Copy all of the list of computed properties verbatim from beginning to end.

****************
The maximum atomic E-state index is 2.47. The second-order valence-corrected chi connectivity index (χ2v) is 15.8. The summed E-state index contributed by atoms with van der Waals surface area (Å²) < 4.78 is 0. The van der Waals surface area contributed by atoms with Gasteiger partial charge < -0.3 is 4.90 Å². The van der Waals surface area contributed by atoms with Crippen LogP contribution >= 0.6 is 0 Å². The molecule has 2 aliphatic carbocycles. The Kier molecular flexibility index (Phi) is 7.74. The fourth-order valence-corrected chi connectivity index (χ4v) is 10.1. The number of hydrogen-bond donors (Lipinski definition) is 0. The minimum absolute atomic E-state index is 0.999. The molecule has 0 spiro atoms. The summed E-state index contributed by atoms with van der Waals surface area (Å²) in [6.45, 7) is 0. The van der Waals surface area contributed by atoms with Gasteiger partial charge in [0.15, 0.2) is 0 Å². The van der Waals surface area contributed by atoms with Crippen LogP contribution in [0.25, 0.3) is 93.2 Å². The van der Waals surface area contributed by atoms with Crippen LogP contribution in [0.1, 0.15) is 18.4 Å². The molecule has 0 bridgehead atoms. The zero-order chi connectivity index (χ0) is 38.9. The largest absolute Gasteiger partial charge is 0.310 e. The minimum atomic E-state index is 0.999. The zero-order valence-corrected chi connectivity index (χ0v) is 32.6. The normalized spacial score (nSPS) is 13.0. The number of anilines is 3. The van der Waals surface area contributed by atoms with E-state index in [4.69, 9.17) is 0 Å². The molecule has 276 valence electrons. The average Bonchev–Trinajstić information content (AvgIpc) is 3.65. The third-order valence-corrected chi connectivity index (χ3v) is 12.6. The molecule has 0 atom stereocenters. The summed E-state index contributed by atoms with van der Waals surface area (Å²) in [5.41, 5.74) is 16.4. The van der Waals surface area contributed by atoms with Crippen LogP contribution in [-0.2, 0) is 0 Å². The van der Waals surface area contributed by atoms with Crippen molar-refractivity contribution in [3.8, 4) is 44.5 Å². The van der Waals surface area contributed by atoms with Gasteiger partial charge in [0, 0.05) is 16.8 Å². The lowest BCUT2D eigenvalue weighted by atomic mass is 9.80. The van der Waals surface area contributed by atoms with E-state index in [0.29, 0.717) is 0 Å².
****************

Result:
The maximum atomic E-state index is 2.47. The second-order valence-corrected chi connectivity index (χ2v) is 15.8. The summed E-state index contributed by atoms with van der Waals surface area (Å²) < 4.78 is 0. The van der Waals surface area contributed by atoms with Gasteiger partial charge < -0.3 is 4.90 Å². The van der Waals surface area contributed by atoms with Crippen LogP contribution >= 0.6 is 0 Å². The molecule has 2 aliphatic carbocycles. The Kier molecular flexibility index (Phi) is 7.74. The fourth-order valence-corrected chi connectivity index (χ4v) is 10.1. The number of hydrogen-bond donors (Lipinski definition) is 0. The minimum absolute atomic E-state index is 0.999. The molecule has 0 spiro atoms. The summed E-state index contributed by atoms with van der Waals surface area (Å²) in [6.45, 7) is 0. The van der Waals surface area contributed by atoms with Gasteiger partial charge in [0.15, 0.2) is 0 Å². The van der Waals surface area contributed by atoms with Crippen LogP contribution in [0.25, 0.3) is 93.2 Å². The van der Waals surface area contributed by atoms with Crippen LogP contribution in [0.1, 0.15) is 18.4 Å². The molecule has 0 bridgehead atoms. The zero-order chi connectivity index (χ0) is 38.9. The largest absolute Gasteiger partial charge is 0.310 e. The minimum atomic E-state index is 0.999. The zero-order valence-corrected chi connectivity index (χ0v) is 32.6. The normalized spacial score (nSPS) is 13.0. The number of anilines is 3. The van der Waals surface area contributed by atoms with E-state index in [4.69, 9.17) is 0 Å². The molecule has 276 valence electrons. The average Bonchev–Trinajstić information content (AvgIpc) is 3.65. The third-order valence-corrected chi connectivity index (χ3v) is 12.6. The molecule has 0 atom stereocenters. The summed E-state index contributed by atoms with van der Waals surface area (Å²) in [5.41, 5.74) is 16.4. The van der Waals surface area contributed by atoms with Crippen LogP contribution in [-0.2, 0) is 0 Å². The van der Waals surface area contributed by atoms with Crippen molar-refractivity contribution in [3.8, 4) is 44.5 Å². The van der Waals surface area contributed by atoms with Gasteiger partial charge in [0, 0.05) is 16.8 Å². The lowest BCUT2D eigenvalue weighted by atomic mass is 9.80. The van der Waals surface area contributed by atoms with E-state index in [0.29, 0.717) is 0 Å².